When you think about taking care of your teeth, you probably think of brushing, flossing, eating right, and seeing your dentist for regular cleanings. But there are other drivers of oral health that you might not think of right away.
Sleep, for instance.
Previous research, such as the 2007 Journal of Periodontology study we told you about before has suggested that lack of sleep is second only to smoking as a risk factor for gum disease. And more recent studies have lent more support for the relationship between sleep and periodontal health.
Consider the study published early last year in the Journal of Periodontal Research. For it, rats were divided into four groups: one fatigued, one infected with oral pathogens, one with both conditions, and a control group. They were observed and evaluated over the course of several weeks. In the end, the fatigued rats showed worse systemic health, more inflamed gum tissue, and more alveolar bone loss. (Gum disease degrades this thick ridge of bone that contains the tooth sockets.)
In conclusion, our results suggest that fatigue is a modifying factor for periodontal disease in rats.
What about in humans? We see the sleep-perio link there, too – especially in the research on sleep disorders and gum disease risk. For instance, a study published earlier this year in Clinical Oral Investigations found that obstructive sleep apnea (OSA) changed oral bacteria and correlated with gum disease severity. Studies that considered sleep disorders more broadly also show a relationship between poor quality sleep and poor periodontal health (this and this, for instance).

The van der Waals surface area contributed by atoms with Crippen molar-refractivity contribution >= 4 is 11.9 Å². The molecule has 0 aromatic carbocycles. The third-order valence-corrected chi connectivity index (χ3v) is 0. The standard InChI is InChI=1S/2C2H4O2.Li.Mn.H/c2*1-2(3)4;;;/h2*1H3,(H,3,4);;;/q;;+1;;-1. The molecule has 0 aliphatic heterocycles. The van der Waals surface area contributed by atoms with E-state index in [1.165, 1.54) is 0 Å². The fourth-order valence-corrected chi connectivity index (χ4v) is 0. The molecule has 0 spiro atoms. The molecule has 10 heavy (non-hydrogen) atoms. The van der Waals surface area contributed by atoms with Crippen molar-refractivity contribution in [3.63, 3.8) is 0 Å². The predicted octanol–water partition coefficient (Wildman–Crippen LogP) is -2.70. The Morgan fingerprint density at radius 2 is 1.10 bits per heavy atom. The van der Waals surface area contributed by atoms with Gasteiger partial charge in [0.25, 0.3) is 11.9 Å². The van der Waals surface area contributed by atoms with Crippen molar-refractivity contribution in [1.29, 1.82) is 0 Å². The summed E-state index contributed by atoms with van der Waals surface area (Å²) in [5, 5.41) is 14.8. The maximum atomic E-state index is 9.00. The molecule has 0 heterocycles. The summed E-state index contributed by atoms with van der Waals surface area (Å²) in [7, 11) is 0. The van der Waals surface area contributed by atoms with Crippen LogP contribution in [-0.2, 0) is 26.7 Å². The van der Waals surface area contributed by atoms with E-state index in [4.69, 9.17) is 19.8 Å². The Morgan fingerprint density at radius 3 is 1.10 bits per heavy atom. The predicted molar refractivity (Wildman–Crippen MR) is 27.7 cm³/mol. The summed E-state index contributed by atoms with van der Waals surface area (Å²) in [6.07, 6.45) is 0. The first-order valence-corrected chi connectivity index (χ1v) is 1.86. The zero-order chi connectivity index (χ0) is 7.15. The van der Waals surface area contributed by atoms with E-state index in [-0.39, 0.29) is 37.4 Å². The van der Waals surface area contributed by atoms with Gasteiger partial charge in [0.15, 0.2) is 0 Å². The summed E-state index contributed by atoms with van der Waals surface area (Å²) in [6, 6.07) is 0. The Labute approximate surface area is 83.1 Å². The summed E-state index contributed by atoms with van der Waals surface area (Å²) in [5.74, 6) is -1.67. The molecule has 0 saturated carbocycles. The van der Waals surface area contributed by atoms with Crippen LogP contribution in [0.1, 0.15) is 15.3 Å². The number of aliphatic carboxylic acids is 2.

Why should sleep have anything to do with it?
For one, lack of sleep or constantly disrupted sleep raises cortisol levels, which in turn contributes to inflammation – one of the common denominators of gum disease and the ever-growing list of systemic conditions it’s been linked with. Cytokine levels also go up, also contributing to inflammation. Our immune systems become compromised.
At the same time, lack of sleep can lead us to less-than-healthy food and drink. For instance, you might caffeinate and sugar up with things like sodas, energy drinks, and over-the-top Starbucks concoctions. You may eat more for convenience or comfort, less for nutrition.
You may go slack on home care, as well – too tired to put too much effort into it.
All this, in turn, pollutes and stresses the biological terrain – the extracellular matrix that drives health and illness alike. The more stressed and compromised the terrain, the less able the body can self-regulate properly. Eventually, you get symptoms that we interpret as various illnesses – from cancer to gum disease and everything in between.
The best hygiene in the world is only partial help at best if the terrain is constantly, chronically compromised.
Originally from Gary M. Verigin, DDS, inc.